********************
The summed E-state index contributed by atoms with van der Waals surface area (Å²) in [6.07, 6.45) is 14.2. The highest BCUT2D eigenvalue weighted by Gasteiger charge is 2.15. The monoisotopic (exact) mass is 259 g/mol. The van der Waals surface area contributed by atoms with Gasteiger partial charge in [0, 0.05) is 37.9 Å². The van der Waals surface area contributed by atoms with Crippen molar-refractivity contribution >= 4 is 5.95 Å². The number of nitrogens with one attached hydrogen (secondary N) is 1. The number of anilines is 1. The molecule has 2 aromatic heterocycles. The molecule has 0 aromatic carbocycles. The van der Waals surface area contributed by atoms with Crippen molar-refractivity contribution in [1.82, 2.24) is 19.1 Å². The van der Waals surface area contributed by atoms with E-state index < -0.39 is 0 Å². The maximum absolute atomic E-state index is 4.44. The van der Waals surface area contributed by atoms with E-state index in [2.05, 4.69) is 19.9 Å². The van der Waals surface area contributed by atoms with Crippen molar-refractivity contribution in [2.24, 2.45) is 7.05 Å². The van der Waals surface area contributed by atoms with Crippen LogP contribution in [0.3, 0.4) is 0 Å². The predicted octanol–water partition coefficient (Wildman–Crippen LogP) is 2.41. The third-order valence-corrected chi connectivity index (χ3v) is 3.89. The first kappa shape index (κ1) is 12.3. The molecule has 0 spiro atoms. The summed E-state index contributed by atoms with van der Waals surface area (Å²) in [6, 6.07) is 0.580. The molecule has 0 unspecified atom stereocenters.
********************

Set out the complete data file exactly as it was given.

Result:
The summed E-state index contributed by atoms with van der Waals surface area (Å²) in [6.07, 6.45) is 14.2. The highest BCUT2D eigenvalue weighted by Gasteiger charge is 2.15. The monoisotopic (exact) mass is 259 g/mol. The van der Waals surface area contributed by atoms with Gasteiger partial charge in [0, 0.05) is 37.9 Å². The van der Waals surface area contributed by atoms with Crippen molar-refractivity contribution >= 4 is 5.95 Å². The number of nitrogens with one attached hydrogen (secondary N) is 1. The number of anilines is 1. The molecule has 2 aromatic heterocycles. The molecule has 0 aromatic carbocycles. The van der Waals surface area contributed by atoms with Crippen molar-refractivity contribution in [1.82, 2.24) is 19.1 Å². The van der Waals surface area contributed by atoms with E-state index < -0.39 is 0 Å². The maximum absolute atomic E-state index is 4.44. The van der Waals surface area contributed by atoms with E-state index in [2.05, 4.69) is 19.9 Å². The van der Waals surface area contributed by atoms with Crippen molar-refractivity contribution in [2.24, 2.45) is 7.05 Å². The van der Waals surface area contributed by atoms with Crippen LogP contribution in [0.3, 0.4) is 0 Å². The predicted octanol–water partition coefficient (Wildman–Crippen LogP) is 2.41. The third-order valence-corrected chi connectivity index (χ3v) is 3.89. The first kappa shape index (κ1) is 12.3. The molecule has 0 spiro atoms. The summed E-state index contributed by atoms with van der Waals surface area (Å²) in [6, 6.07) is 0.580. The molecule has 0 unspecified atom stereocenters.